6. If the hashes match, then decryption continues. Otherwise, the BLAKE2b hash gets reappended to the end of the encrypted file and an error message is displayed explaining that either the password/keyfile is wrong or the file has been tampered with.
  7. The encrypted file bytes are iteratively read into a buffer using a FileStream.
  8. Each buffer is decrypted using the derived encryption key and a counter for the nonce.
  9. Decrypted bytes are then written to a new file.
  10. If 'Anonymous Rename' is enabled, then the original file name is retrieved from the end of the decrypted file, and the decrypted file is renamed using File.Move().

Kryptor defaults to a 4096 byte buffer. However, when the file is greater than or equal to 1 MiB in size, a buffer of 128 KiB is used. When a file less than 4096 bytes in size is selected (e.g. a small '.txt' file), Kryptor uses the file's size as the buffer size.

Memory Encryption

When this setting is enabled, sensitive byte arrays are encrypted in memory using ProtectedMemory (which uses the Data Protection API available on Windows) with the MemoryProtectionScope set to 'SameProcess'. These byte arrays are encrypted in place.

Note: There are periods of time when these arrays don't get encrypted for performance reasons.

When running the CLI version of Kryptor or the GUI version on Linux or macOS using Mono, Kryptor uses libsodium Sealed Boxes (Curve25519, XSalsa20-Poly1305) with a random key pair generated using PublicKeyBox.GenerateKeyPair().

Note: This method of memory encryption is not as secure as ProtectedMemory because the encryption keys are stored by Kryptor.

Anonymous Rename

When enabled, random file/folder names are generated using Path.GetRandomFileName(), which is called twice to create longer random file names. The random extensions are removed using String.Replace(".", string.Empty).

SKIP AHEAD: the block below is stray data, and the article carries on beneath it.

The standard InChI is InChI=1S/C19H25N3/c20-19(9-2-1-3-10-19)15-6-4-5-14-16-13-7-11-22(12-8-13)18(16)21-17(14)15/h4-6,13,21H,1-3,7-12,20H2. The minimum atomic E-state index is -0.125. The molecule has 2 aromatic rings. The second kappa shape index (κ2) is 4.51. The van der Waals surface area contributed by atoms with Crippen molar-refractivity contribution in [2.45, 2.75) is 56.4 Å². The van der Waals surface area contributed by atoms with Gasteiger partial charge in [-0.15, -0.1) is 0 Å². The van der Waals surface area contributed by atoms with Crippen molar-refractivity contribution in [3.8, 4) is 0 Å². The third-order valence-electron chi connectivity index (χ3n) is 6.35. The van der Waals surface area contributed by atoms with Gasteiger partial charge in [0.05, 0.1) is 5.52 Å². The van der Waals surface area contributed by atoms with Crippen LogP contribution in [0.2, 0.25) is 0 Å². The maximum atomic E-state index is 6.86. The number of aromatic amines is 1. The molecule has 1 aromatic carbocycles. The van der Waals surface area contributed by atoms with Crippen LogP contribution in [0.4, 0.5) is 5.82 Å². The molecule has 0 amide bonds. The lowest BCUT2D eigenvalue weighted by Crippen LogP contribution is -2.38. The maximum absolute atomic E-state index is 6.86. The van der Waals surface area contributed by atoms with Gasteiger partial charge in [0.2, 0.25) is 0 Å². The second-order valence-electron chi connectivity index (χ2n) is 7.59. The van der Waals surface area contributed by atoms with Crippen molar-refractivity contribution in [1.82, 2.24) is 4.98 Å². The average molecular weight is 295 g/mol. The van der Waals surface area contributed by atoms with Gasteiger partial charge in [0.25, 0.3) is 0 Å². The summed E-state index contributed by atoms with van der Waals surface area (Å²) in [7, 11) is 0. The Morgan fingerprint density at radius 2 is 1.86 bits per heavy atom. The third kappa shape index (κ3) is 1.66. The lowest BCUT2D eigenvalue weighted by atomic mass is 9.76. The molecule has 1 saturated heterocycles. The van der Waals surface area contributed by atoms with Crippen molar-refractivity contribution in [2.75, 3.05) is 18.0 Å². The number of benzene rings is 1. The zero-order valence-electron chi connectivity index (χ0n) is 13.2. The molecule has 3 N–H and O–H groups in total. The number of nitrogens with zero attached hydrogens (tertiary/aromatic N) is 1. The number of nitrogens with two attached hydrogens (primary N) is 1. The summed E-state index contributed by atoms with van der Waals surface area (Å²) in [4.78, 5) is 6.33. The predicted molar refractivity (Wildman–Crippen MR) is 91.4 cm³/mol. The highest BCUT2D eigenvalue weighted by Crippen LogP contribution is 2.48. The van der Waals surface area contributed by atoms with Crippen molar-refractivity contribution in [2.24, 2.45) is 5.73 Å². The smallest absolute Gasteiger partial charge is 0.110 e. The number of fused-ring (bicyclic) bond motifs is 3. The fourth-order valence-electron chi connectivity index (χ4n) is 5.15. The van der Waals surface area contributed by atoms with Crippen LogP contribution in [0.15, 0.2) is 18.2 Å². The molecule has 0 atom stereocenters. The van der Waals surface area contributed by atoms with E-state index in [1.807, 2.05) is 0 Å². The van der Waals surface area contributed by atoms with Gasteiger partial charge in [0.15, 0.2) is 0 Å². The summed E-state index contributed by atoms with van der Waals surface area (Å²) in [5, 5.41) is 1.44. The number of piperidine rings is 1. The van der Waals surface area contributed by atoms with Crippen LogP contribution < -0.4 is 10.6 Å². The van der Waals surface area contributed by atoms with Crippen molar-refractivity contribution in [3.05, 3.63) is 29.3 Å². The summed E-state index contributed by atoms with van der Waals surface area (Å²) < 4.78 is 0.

Note: Path.GetRandomFileName() uses RNGCryptoServiceProvider internally.

If a folder is selected for file encryption, all of the subdirectories are anonymously renamed first, then the parent directory is anonymously renamed. For each renamed folder, the original folder name is stored in a '.txt' file within the folder. This file then gets encrypted like other files in the folder.

For each selected file, the original file name is appended to the end of the file after a new line (Environment.NewLine). Then a random name is generated (as outlined above) and used as the name for the encrypted file that's created.

Tools

Keyfile Generation

Kryptor uses libsodium to randomly generate 64 bytes (512-bits) that are written to a file using File.WriteAllBytes().

Keyfiles are given a random name in the SaveFileDialog using Path.GetRandomFileName() and use the '.key' extension. Keyfiles are marked as read-only using File.SetAttributes() to prevent modification.

Password Generator

For passwords, a random byte is generated using libsodium and converted to a char. If the char is within any of the selected character sets (lowercase/uppercase/numbers/symbols), then it is added to the password. This process repeats until the specified password length is reached.

For passphrase generation, the EFF's long wordlist (for use with five dice) is used as the word source. However, custom wordlists can be used by either appending to the existing wordlist or replacing the 'wordlist.txt' file in the Kryptor folder.

libsodium is used to generate random line numbers. These lines are then read from the file, and the words are combined to form a passphrase. Each word is separated by a '-' character.

Passphrases require the lowercase and symbols character sets to be selected. If the user selects uppercase, the words are converted to title case using TextInfo.ToTitleCase(). If the user selects numbers, then the length of each word is appended after each word.

Password Sharing

Kryptor uses libsodium Sealed Boxes (Curve25519, XSalsa20-Poly1305) for password sharing. Recipient key pairs are randomly generated using PublicKeyBox.GenerateKeyPair(), which generates two 256-bit keys. The recipient can verify the integrity of the message but can't verify the identity of the sender.